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JSage

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    25
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About JSage

  • Rank
    Member

Profile Information

  • Gender
    Male
  • Location
    South East Wyoming
  • Interests
    Leather craft , Gunsmithing, Hunting, Fishing and Shooting Sports

LW Info

  • Leatherwork Specialty
    Gun leather
  • Interested in learning about
    Most all aspects for learning and improvement in leather craft

Recent Profile Visitors

1,977 profile views
  1. OH MY GOSH!!! Unbelievable! What, do you sleep with those carving tools????
  2. I'm no expert by any stretch, but I can attest that you would be surprised in the difference in the quality of good leather, (read spendy), and many of the cheaper imports. Yes, it's worth the cost. Even Tandy has varying leather quality and pricing to match. I would agree with Dwight, stay away from the shoulder for now. You can buy small sections of quality side leather in differing weights from places like Weaver. Or even cheaper, pieces of decent practice leather from supply houses like Tandy in project packs like their coster rounds. I use all three of the discussed methods of casing the leather. The bath, mist spray and damp sponge. Depending on the project or stage Im at in the project I may use all three. Usually at least the bath and damp sponge method.
  3. Looking really nice!! Please post more photos of it when you have it finished. Oh, and ditto what Dwight said.
  4. JSage

    double shoulder 2.jpg

    NICE! Very Nice! JS
  5. Absolutely Outstanding! May I ask, what die and color did you use, and did you die the ( very clean ) edges with the same die? JS
  6. HaHaHa, I understand, but I can mess up real bad too, and I dont need a drill to do it!
  7. Ohhh, OK I gotcha now! Makes sense. I woulda never thought of that, might have ta try it myself. I've been wondering about the ways to make a dyed item thats stitched with various colored thread, (ie, black or dark brown holster with bright red or light blue thread). Thank you sir!
  8. dougfergy, I'm trying to follow you, but how do you form or wet mold a sheath or holster before you stitch, or even glue?
  9. Constabulary, Thank you! I understand what your saying, and am afraid you may be right. I have not yet actually checked on Adler prices, but have read they are very spendy compared to others. I will have to look into the roller foot a little more. You cant really see it in the photos I posted, but the machine currently has a left zipper type foot on it. I would like to have both a right zipper type and a center foot to use as when the situation allows. I would also like to acquire a holster plate, or another standard plate that I can the build into a holster type plate. Just a few things on my wish list. By the way, I think your profile picture is great, always have gotten a kick out of it. Wiz, Great information, Thank you! I will get some measurements and contact them. Thank you for you writings on leather sewing machines. They are, honestly, a wealth of information! JD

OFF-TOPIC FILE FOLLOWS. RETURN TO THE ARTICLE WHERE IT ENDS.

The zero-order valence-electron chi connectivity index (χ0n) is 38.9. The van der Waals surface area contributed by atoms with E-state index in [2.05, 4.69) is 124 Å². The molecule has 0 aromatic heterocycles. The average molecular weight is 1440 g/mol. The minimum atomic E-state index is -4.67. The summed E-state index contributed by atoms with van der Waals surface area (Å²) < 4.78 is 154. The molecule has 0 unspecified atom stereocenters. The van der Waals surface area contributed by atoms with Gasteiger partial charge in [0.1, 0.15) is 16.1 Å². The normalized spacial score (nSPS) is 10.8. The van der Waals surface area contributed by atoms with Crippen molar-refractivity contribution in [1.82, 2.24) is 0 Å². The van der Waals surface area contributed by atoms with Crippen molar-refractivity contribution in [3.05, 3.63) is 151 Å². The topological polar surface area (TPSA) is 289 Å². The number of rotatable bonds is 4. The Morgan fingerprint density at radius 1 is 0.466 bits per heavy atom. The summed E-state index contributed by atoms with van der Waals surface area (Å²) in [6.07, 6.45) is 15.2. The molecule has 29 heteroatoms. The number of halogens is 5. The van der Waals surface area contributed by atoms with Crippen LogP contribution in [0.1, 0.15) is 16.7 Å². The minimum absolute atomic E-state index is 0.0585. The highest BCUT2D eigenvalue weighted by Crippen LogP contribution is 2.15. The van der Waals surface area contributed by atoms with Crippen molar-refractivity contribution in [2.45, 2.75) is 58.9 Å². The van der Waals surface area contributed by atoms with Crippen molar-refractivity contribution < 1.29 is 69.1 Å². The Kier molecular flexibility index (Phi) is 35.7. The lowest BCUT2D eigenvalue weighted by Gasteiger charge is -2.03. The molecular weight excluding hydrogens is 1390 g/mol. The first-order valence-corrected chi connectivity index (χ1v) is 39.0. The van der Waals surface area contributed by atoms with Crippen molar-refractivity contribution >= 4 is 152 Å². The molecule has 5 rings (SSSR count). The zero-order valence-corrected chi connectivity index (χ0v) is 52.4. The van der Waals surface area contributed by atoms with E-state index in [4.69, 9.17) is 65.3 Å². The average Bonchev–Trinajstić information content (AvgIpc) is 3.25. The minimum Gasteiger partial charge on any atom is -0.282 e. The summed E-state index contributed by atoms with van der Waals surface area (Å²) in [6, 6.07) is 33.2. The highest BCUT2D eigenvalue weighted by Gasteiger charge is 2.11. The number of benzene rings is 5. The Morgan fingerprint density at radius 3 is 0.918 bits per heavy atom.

10. If you haven't, read this post by "Wizcrafts" " The Type Of Sewing Machine You Need to Sew Leather" Posted under leather sewing machines. Its a wealth of information and may answer some of your questions. Was a great help to me. JD
  11. Thank you Shoepatcher. Would you happen to know, would 205-64 or 205-74, or even cowboy 205 feet or plates fit?
  12. Yup, I agree. But, you can get some good information, you just have to pick through it,
  13. Bert51, Mikesc, I cant thank you enough. In doing some web research the past couple days I found you are absolutely correct, this machine is indeed an Adler 105. I don't know the dash number but possibly 64. I have found a downloadable copy of the operators guide and parts diagram ( in German, oh well, nice assembly diagram ) from the Adler site. There is a photo of this machine as new with the Adler decal, and on a stand like I have. Its on Pintrest and the unit looks new. There is also a Youtube video of one for sale with both the Adler decal and the Sutton badge on it. Its also on the stand. Unfortunately he does a terrible job showing the back of the stand where the drive components are. This drive uses a standard electric motor with a variable width v-belt pulley liken to a snow machine drive. This belt drives a two pulley speed reducer setup on a jack shaft that belt drives the machine head. The clutch is part of the large v-pulley of the speed reducer, you can adjust the speed of the motor somewhat by a knob on the front of the cabinet that rises and lowers the motor changing the diameter of its drive pulley. It sounds more complicated than it is. This machine was in daily use until about a month ago when the previous owner closed the doors of his saddle shop. I then got it at their sale. It has years of accumulated dust dirt and dried oil built up on the machine and in the stand and drive components. When I get it cleaned up and back in service, I'll post a couple photos. Now to figure out what makers accessories like presser feet or drive plates and such will fit an Adler 105. I'm going to have to find a Mercedes hood ornament and mount it on top. It'll be the closest thing to a Unamog I'll ever have. Thanks again for all the help! JD
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